The natural history of self-harm from adolescence to young adulthood : a population-based cohort study

Moran, Paul, Coffey, Carolyn, Romaniuk, Helena, Olsson, Craig, Borshmann, Rohan, Carlin, John B. and Patton, George C. 2012, The natural history of self-harm from adolescence to young adulthood : a population-based cohort study, The Lancet, vol. 379, no. 9812, pp. 236-243.

Attached Files
Name Description MIMEType Size Downloads

Title The natural history of self-harm from adolescence to young adulthood : a population-based cohort study
Author(s) Moran, Paul
Coffey, Carolyn
Romaniuk, Helena
Olsson, Craig
Borshmann, Rohan
Carlin, John B.
Patton, George C.
Journal name The Lancet
Volume number 379
Issue number 9812
Start page 236
End page 243
Total pages 8
Publisher The Lancet Publishing Group
Place of publication London, England
Publication date 2012-01-21
ISSN 0140-6736
1474-547X
Keyword(s) adolescent
adult
female
male
risk factors
risk-taking
self-injurious behavior
young adult
Victoria
Summary Background Knowledge about the natural history of self-harm is scarce, especially during the transition from adolescence to young adulthood, a period characterised by a sharp rise in self-inflicted deaths. From a repeated measures cohort of a representative sample, we describe the course of self-harm from middle adolescence to young adulthood.

Methods A stratified, random sample of 1943 adolescents was recruited from 44 schools across the state of Victoria, Australia, between August, 1992, and January, 2008. We obtained data pertaining to self-harm from questionnaires and telephone interviews at seven waves of follow-up, commencing at mean age 15·9 years (SD 0·49) and ending at mean age 29·0 years (SD 0·59). Summary adolescent measures (waves three to six) were obtained for cannabis use, cigarette smoking, high-risk alcohol use, depression and anxiety, antisocial behaviour and parental separation or divorce.

Findings 1802 participants responded in the adolescent phase, with 149 (8%) reporting self-harm, More girls (95/947 [10%]) than boys (54/855 [6%]) reported self-harm (risk ratio 1·6, 95% CI 1·2–2·2). We recorded a substantial reduction in the frequency of self-harm during late adolescence. 122 of 1652 (7%) participants who reported self-harm during adolescence reported no further self-harm in young adulthood, with a stronger continuity in girls (13/888) than boys (1/764). During adolescence, incident self-harm was independently associated with symptoms of depression and anxiety (HR 3·7, 95% CI 2·4–5·9), antisocial behaviour (1·9, 1·1–3·4), high-risk alcohol use (2·1, 1·2–3·7), cannabis use (2·4, 1·4–4·4), and cigarette smoking (1·8, 1·0–3·1). Adolescent symptoms of depression and anxiety were clearly associated with incident self-harm in young adulthood (5·9, 2·2–16).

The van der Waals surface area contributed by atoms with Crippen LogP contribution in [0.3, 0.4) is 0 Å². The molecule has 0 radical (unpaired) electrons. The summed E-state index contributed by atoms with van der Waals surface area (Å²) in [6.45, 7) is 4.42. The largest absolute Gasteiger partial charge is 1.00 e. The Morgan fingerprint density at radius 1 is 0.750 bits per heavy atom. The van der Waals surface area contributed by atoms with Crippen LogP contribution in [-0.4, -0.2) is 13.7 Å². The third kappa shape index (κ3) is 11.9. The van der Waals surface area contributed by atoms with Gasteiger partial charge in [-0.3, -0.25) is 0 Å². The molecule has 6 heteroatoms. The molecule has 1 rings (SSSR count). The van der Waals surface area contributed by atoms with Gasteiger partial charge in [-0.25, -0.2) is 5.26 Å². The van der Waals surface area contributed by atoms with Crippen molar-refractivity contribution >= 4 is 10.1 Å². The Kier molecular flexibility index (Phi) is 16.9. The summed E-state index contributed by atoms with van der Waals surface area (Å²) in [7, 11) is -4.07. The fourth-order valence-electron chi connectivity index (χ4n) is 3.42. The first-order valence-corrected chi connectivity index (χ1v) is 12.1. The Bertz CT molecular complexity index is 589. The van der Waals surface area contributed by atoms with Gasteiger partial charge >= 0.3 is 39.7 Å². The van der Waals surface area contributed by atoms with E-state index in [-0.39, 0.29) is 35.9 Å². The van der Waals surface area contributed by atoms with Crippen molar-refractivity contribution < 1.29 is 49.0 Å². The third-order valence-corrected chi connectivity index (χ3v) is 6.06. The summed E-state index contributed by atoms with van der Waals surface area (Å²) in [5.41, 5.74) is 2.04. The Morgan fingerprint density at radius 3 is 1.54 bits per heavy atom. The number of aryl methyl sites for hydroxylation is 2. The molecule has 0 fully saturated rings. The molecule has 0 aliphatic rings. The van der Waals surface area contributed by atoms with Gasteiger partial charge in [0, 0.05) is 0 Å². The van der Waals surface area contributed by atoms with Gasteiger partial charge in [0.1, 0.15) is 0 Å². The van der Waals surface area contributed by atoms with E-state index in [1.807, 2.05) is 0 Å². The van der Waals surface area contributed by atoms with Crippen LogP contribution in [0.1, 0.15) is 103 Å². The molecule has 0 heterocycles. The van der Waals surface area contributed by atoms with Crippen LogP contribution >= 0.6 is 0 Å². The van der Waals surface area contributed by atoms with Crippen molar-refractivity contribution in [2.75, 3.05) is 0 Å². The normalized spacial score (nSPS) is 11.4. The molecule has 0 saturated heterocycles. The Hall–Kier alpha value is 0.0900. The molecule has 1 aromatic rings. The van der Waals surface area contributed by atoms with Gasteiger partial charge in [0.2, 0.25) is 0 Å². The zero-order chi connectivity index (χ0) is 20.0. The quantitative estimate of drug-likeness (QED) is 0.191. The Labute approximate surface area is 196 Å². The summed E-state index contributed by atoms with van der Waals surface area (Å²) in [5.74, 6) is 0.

Interpretation Most self-harming behaviour in adolescents resolves spontaneously. The early detection and treatment of common mental disorders during adolescence might constitute an important and hitherto unrecognised component of suicide prevention in young adults.

Funding National Health and Medical Research Council, Australia, and operational infrastructure support programme, Government of Victoria, Australia.
Language eng
Field of Research 170106 Health, Clinical and Counselling Psychology
Socio Economic Objective 920410 Mental Health
HERDC Research category C1.1 Refereed article in a scholarly journal
Persistent URL http://hdl.handle.net/10536/DRO/DU:30052400

Document type: Journal Article
Collection: School of Psychology
Connect to link resolver
 
Unless expressly stated otherwise, the copyright for items in DRO is owned by the author, with all rights reserved.

Versions
Version Filter Type
Citation counts: TR Web of Science Citation Count  Cited 14 times in TR Web of Science
Scopus Citation Count Cited 36 times in Scopus
Google Scholar Search Google Scholar
Access Statistics: 19 Abstract Views, 2 File Downloads  -  Detailed Statistics
Created: Thu, 09 May 2013, 13:22:59 EST by Jane Moschetti

Every reasonable effort has been made to ensure that permission has been obtained for items included in DRO. If you believe that your rights have been infringed by this repository, please contact drosupport@deakin.edu.au.